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In re S.M.

Court of Appeals of Texas, Seventh District, Amarillo

April 17, 2017


         On Appeal from the 108th District Court Potter County, Texas Trial Court No. 84, 073-E, Honorable Carry Baker, Presiding

          Before QUINN, C.J., and CAMPBELL and PIRTLE, JJ.


          James T. Campbell Justice

         Appellant L.H. challenges the trial court's order terminating her parental rights to her child, S.M.[1] Counsel for L.H. has filed a brief pursuant to Anders v. California, 386 U.S. 738, 87 S.Ct. 1396, 18 L.Ed.2d 493 (1967). Finding no arguable grounds for appeal, we will affirm the order of the trial court.[2]

         S.M., nine years old by the time of the final hearing, was removed from her parents' care after police responded to the report she was unsupervised at an Amarillo motel. S.M.'s father[3] was located asleep in their motel room, intoxicated. She was placed in foster care after the Texas Department of Family and Protective Services investigated the conditions under which S.M. lived with her parents.

         A final hearing concerning L.H.'s parental rights was held in September 2016. The trial court found clear and convincing evidence supported four predicate grounds for termination of L.H.'s rights to S.M., and supported its finding that termination was in the child's best interest.

         Undisputed evidence showed L.H.'s parental rights to six of her other children have been terminated in proceedings in two other states. The first of the terminations occurred more than twenty years before this proceeding, indicating a long history of inability to properly care for her children. See Tex. Fam. Code Ann. § 161.001(b)(1)(M) (parental rights may be terminated on finding that the parent had her parent-child relationship terminated with respect to another child based on a finding that the parent's conduct was in violation of Paragraph (D) or (E) or substantially equivalent provisions of the law of another state). The out-of-state terminations were established both by authenticated copies of termination orders and by L.H.'s testimony at the final hearing.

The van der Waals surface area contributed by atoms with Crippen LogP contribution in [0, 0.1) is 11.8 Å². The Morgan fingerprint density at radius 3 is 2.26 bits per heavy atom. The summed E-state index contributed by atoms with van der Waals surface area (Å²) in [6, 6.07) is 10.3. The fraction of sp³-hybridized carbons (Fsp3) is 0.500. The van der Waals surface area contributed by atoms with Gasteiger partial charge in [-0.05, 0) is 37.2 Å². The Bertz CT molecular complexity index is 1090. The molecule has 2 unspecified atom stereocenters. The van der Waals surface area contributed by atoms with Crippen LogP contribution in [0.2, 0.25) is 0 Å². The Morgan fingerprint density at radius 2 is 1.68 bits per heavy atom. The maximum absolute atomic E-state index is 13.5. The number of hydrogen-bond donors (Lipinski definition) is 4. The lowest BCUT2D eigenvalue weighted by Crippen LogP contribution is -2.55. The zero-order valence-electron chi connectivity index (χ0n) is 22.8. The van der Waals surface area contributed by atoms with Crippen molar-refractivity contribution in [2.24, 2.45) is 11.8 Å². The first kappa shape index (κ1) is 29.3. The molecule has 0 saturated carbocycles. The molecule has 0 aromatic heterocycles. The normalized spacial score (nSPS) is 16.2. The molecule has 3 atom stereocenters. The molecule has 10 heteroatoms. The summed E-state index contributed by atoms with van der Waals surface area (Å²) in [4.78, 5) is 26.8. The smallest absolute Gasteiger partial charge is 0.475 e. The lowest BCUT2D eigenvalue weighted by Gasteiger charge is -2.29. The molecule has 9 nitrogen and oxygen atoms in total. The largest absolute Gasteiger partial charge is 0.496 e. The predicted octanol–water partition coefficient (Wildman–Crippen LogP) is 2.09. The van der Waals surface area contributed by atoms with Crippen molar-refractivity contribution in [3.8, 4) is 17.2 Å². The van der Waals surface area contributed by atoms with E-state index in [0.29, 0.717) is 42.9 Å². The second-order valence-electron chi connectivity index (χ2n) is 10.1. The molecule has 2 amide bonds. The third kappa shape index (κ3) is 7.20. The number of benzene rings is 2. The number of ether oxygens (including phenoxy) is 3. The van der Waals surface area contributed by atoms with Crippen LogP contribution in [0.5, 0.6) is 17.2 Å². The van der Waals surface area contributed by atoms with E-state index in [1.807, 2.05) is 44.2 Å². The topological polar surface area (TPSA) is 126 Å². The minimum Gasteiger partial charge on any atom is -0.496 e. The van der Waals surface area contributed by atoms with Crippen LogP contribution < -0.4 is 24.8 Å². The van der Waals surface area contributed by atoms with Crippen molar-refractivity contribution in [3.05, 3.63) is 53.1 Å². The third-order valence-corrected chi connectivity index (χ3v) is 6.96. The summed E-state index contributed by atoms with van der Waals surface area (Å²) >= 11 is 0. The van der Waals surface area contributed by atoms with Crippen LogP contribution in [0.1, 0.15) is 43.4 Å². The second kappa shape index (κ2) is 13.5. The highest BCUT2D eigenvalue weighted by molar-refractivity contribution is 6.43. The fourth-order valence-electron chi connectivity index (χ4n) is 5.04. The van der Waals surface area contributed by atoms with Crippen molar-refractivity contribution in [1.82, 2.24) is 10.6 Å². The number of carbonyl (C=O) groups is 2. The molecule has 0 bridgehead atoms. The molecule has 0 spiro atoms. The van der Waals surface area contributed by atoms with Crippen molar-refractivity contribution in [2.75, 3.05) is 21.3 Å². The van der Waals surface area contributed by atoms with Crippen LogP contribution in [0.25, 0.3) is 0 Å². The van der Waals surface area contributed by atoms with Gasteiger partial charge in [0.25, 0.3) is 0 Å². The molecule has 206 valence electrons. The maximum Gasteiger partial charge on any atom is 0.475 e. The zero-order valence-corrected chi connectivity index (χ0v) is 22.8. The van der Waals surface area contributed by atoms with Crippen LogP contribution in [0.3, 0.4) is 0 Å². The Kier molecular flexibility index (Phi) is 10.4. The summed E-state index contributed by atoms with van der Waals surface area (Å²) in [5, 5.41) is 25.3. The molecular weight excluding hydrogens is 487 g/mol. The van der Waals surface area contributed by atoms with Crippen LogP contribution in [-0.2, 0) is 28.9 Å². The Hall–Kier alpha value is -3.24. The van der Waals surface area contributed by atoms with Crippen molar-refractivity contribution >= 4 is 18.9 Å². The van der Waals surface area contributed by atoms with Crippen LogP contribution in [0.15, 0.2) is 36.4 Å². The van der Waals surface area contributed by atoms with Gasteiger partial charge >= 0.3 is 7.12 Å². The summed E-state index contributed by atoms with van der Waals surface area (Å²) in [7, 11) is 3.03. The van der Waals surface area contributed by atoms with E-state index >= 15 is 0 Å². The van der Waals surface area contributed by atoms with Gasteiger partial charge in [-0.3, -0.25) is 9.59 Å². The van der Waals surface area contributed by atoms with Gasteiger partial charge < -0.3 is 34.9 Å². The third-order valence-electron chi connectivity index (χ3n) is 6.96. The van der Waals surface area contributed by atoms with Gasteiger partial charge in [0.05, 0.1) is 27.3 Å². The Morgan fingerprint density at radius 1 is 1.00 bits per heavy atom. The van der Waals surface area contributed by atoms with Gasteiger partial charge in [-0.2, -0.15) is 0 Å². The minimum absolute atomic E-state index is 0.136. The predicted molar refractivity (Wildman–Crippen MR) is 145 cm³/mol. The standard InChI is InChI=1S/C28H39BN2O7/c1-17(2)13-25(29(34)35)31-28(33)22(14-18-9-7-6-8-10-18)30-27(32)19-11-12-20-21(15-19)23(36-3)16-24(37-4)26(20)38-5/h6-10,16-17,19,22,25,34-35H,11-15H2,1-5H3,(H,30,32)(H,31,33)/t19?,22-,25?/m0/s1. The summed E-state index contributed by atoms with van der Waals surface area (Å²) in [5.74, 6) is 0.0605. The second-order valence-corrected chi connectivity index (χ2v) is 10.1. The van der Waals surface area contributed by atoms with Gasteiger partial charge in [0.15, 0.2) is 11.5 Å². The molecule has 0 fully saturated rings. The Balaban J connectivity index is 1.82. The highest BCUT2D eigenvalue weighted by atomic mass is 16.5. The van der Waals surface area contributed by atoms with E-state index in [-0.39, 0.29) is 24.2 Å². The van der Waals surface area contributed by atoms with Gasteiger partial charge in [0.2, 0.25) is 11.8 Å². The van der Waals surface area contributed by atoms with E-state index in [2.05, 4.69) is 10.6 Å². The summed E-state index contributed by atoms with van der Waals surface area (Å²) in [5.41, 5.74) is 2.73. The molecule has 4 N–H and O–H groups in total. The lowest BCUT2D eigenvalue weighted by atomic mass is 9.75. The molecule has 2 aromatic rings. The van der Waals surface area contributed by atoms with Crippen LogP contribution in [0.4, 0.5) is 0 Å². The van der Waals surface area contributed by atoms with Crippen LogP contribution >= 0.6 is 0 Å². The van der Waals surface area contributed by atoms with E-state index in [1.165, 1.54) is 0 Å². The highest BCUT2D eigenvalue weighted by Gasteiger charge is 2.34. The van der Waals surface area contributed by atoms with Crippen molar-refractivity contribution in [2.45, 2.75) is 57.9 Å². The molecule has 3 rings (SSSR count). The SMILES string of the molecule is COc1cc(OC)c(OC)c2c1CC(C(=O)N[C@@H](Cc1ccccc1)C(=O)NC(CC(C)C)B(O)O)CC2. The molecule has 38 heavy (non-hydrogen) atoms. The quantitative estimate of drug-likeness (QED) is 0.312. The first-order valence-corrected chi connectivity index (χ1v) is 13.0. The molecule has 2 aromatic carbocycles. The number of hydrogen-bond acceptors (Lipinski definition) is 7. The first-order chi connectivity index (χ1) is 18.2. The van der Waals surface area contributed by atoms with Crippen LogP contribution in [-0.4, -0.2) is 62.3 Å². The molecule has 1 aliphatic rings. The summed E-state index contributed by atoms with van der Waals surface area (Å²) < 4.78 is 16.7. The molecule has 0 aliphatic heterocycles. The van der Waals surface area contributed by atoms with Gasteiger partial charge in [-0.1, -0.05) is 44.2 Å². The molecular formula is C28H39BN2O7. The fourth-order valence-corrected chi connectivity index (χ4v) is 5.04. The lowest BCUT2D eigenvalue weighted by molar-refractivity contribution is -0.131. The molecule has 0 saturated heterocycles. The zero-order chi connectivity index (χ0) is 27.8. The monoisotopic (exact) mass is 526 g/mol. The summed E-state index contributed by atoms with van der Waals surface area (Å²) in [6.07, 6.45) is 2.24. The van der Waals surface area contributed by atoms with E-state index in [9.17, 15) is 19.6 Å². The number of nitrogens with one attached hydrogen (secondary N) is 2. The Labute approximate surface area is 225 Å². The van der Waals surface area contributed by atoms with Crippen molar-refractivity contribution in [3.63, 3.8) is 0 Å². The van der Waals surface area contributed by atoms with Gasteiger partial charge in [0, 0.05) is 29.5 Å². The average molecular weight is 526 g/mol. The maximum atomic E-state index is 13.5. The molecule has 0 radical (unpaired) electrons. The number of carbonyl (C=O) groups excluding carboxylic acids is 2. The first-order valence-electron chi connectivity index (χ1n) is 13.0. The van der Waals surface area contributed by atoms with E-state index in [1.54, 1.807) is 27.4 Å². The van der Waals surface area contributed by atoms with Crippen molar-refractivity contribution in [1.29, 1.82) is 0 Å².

A counselor testified to her counseling relationship with S.M. over a year-long period since the child's removal. Her unobjected-to testimony supported the trial court's findings of L.H.'s endangerment of S.M. under both section 161.001(b)(1)(D) and section 161.001(b)(1)(E) of the Family Code.[4] See Tex. Fam. Code Ann. § 161.001(b)(1)(D), (E) (West 2016) (describing grounds concerning endangerment of the physical or emotional well-being of the child). The counselor told the court of S.M.'s father's alcohol abuse, and S.M.'s description of her role as primary caregiver for L.H., made necessary because of L.H.'s physical limitations. The counselor detailed S.M.'s reports of her father's emotional and sometimes physical abuse of L.H. and of S.M., and of L.H.'s inability to protect S.M. from the abuse.[5] The counselor said when she encountered S.M. the child was "highly traumatized" and "extraordinarily anxious and depressed." She also noted S.M. had not been taught even basic tasks necessary for personal hygiene.

         Inappropriate, abusive, or unlawful conduct by persons who live in the child's home or with whom the child is compelled to associate on a regular basis in her home is a part of the "conditions or surroundings" of the child's home under section 161.001(b)(1)(D). Castorena v. Tex. Dep't of Protective & Regulatory Servs., No. 03-02-00653-CV, 2004 Tex.App. LEXIS 3753 (Tex. App.-Austin Apr. 29, 2004, no pet.) (mem. op.); In re W.S., 899 S.W.2d 772, 776 (Tex. App.-Fort Worth 1995, no writ) ("environment" refers not only to the acceptability of living conditions but also to a parent's conduct in the home). See also In the Interest of D.R.J., No. 07-08-0410-CV, 2009 Tex.App. LEXIS 5231, at *7-8 (Tex. App.-Amarillo July 8, 2009, pet. denied) (mem. op.) (under section 161.001(b)(1)(E), a pattern of voluntary, deliberate, and conscious conduct by a parent, including acts, omissions, or failures to act, is evidence supporting endangerment of the child's physical and emotional well-being).